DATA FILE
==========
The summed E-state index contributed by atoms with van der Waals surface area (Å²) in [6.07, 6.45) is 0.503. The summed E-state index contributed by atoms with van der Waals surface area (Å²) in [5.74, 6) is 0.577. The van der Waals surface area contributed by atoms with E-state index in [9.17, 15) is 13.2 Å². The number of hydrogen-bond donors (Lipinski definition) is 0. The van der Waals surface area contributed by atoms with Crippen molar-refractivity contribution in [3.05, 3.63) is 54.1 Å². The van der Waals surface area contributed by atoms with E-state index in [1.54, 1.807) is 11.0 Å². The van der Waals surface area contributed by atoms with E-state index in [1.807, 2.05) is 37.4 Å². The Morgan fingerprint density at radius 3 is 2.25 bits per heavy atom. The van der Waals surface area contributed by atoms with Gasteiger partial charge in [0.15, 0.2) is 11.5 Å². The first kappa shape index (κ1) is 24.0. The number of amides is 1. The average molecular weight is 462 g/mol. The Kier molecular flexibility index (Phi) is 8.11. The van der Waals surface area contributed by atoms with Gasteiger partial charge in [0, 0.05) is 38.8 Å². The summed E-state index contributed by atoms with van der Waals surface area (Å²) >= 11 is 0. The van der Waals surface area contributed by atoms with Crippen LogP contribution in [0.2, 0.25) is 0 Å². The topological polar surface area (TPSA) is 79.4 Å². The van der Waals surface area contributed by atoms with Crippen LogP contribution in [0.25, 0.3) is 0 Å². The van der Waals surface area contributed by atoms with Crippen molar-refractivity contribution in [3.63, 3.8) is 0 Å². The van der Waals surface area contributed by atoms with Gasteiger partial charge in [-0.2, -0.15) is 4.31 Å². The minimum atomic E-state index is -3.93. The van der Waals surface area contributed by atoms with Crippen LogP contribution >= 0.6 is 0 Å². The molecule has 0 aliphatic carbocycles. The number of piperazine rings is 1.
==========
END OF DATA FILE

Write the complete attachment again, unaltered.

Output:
The summed E-state index contributed by atoms with van der Waals surface area (Å²) in [6.07, 6.45) is 0.503. The summed E-state index contributed by atoms with van der Waals surface area (Å²) in [5.74, 6) is 0.577. The van der Waals surface area contributed by atoms with E-state index in [9.17, 15) is 13.2 Å². The number of hydrogen-bond donors (Lipinski definition) is 0. The van der Waals surface area contributed by atoms with Crippen molar-refractivity contribution in [3.05, 3.63) is 54.1 Å². The van der Waals surface area contributed by atoms with E-state index in [1.54, 1.807) is 11.0 Å². The van der Waals surface area contributed by atoms with E-state index in [1.807, 2.05) is 37.4 Å². The Morgan fingerprint density at radius 3 is 2.25 bits per heavy atom. The van der Waals surface area contributed by atoms with Gasteiger partial charge in [0.15, 0.2) is 11.5 Å². The first kappa shape index (κ1) is 24.0. The number of amides is 1. The average molecular weight is 462 g/mol. The Kier molecular flexibility index (Phi) is 8.11. The van der Waals surface area contributed by atoms with Gasteiger partial charge in [0, 0.05) is 38.8 Å². The summed E-state index contributed by atoms with van der Waals surface area (Å²) >= 11 is 0. The van der Waals surface area contributed by atoms with Crippen LogP contribution in [0.2, 0.25) is 0 Å². The topological polar surface area (TPSA) is 79.4 Å². The van der Waals surface area contributed by atoms with Crippen LogP contribution in [0.25, 0.3) is 0 Å². The van der Waals surface area contributed by atoms with Crippen molar-refractivity contribution in [3.63, 3.8) is 0 Å². The van der Waals surface area contributed by atoms with Gasteiger partial charge in [-0.2, -0.15) is 4.31 Å². The minimum atomic E-state index is -3.93. The van der Waals surface area contributed by atoms with Crippen LogP contribution >= 0.6 is 0 Å². The molecule has 0 aliphatic carbocycles. The number of piperazine rings is 1.